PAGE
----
The so-called “pension freedom” reforms are a major part of George Osborne’s unlovely legacy to the United Kingdom.
The City watchdog is understandably twitchy about them. The decision to hand savers the freedom to do what they want with their pension pots when they retire without any preparation or having in place effective ways of getting them advice has been a gift to con artists. So the Financial Conduct Authority (FCA) has launched a review to find out how things are working, and how they might be improved.
At least I think that is what it wants to do. Its announcement of a “Retirement Outcomes Review” talks about “non advised consumer journeys” and how well financial firms are “signposting the availability of Pensionwise”. Whatever that is. Ooh, here’s another gem: “Choice architecture’ in non-advised sales.”
Before writing this I did one of those Facebook tests that purports to tell you how big your vocabulary is. I got 30,250, allegedly putting me in the top 0.01 per cent. “Shakespearian” I was told.
Yay! But even after nearly two decades floating around financial journalism, which means there is a tonne of jargon in my 30,250, I’m still not entirely certain of what the FCA is talking about there. I’ve an idea, but I’m not certain. I am certain that Sir Humphrey Appleby, he of Yes Prime Minister fame, could hardly be more proud of the people in the senior reaches of the FCA. That sort of bureaucratic verbiage comes right out of his playbook.
OK, I’m having a bit of fun taking a pop at the regulator here, but there is a serious point to be made.
Pensions expert John Ralfe told me that what Mr Osborne did with those “pension freedom” reforms was to undermine long term pension security in favour of the short term political gain he reaped from making a big splashy announcement (sound familiar?).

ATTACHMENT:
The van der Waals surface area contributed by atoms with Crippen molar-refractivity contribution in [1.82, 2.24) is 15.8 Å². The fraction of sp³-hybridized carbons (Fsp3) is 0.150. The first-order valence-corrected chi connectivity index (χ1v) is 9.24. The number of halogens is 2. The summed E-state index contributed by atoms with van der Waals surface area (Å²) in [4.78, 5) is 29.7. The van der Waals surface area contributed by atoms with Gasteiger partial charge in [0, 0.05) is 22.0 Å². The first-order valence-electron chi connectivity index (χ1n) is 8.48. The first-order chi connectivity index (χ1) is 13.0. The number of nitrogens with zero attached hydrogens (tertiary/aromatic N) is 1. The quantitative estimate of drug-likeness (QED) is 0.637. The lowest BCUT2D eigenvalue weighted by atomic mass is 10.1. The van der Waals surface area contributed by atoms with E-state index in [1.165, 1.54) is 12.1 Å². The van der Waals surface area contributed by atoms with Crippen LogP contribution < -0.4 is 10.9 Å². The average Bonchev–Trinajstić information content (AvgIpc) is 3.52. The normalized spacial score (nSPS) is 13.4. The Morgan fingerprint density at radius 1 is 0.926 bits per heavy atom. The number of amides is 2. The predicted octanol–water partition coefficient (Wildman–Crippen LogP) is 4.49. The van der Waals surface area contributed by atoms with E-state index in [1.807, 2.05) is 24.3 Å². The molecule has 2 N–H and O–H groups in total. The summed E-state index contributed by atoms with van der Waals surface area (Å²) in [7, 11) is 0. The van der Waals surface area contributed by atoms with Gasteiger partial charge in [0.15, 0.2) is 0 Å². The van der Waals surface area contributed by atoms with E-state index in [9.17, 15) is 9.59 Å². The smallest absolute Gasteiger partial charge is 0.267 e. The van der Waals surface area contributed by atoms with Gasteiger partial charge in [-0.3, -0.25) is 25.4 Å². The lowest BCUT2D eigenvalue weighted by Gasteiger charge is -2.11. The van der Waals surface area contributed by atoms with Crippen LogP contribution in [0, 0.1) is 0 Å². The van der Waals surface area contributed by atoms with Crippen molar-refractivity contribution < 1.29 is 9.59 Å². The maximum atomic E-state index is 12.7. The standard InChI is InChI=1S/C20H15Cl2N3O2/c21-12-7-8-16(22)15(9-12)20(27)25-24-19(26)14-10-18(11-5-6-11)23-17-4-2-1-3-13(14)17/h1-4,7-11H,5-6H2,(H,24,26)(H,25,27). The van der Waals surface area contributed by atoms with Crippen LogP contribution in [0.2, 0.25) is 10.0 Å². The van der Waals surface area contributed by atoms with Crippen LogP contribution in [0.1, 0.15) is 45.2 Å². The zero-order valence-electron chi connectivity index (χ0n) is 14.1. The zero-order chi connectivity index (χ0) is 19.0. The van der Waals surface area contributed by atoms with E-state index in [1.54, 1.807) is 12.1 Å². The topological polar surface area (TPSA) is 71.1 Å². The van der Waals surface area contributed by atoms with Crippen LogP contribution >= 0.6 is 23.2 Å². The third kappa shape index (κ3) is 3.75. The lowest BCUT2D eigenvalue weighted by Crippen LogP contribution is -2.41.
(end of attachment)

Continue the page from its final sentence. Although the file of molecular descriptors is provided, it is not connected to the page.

It is certainly true that the UK’s system of pensions and annuities was due some reform, particularly given the pitiful rates paid by the latter, but putting a torch to the thing overnight a la Osborne? Well, that rarely ends well.
What we’ve been left with is a lot of consumers who have unprecedented choice but who are now finding it tough to get good advice on financial decisions that will have a huge impact as they move into retirement.
The situation is exacerbated by the pension industry’s addiction to complexity, verbiage, and jargon. Too many people shrug their shoulders and think “can’t be doing with this” when presented with its financial literature. Which is the exact opposite to what politicians, regulators, and yes, the industry, want to achieve.
The FCA is quite right to be worried about, erm, “non advised consumer journeys” leaving pensioners pulling into the poorhouse at their conclusions.
Its decision to conduct a review is sensible, even laudable.
But it needs to set a better example to the industry by spelling out what it wants to do and what it wants to achieve in concise, understandable and clear, English. Because that, far more than “pension freedom” is what savers have been crying out for for years now.
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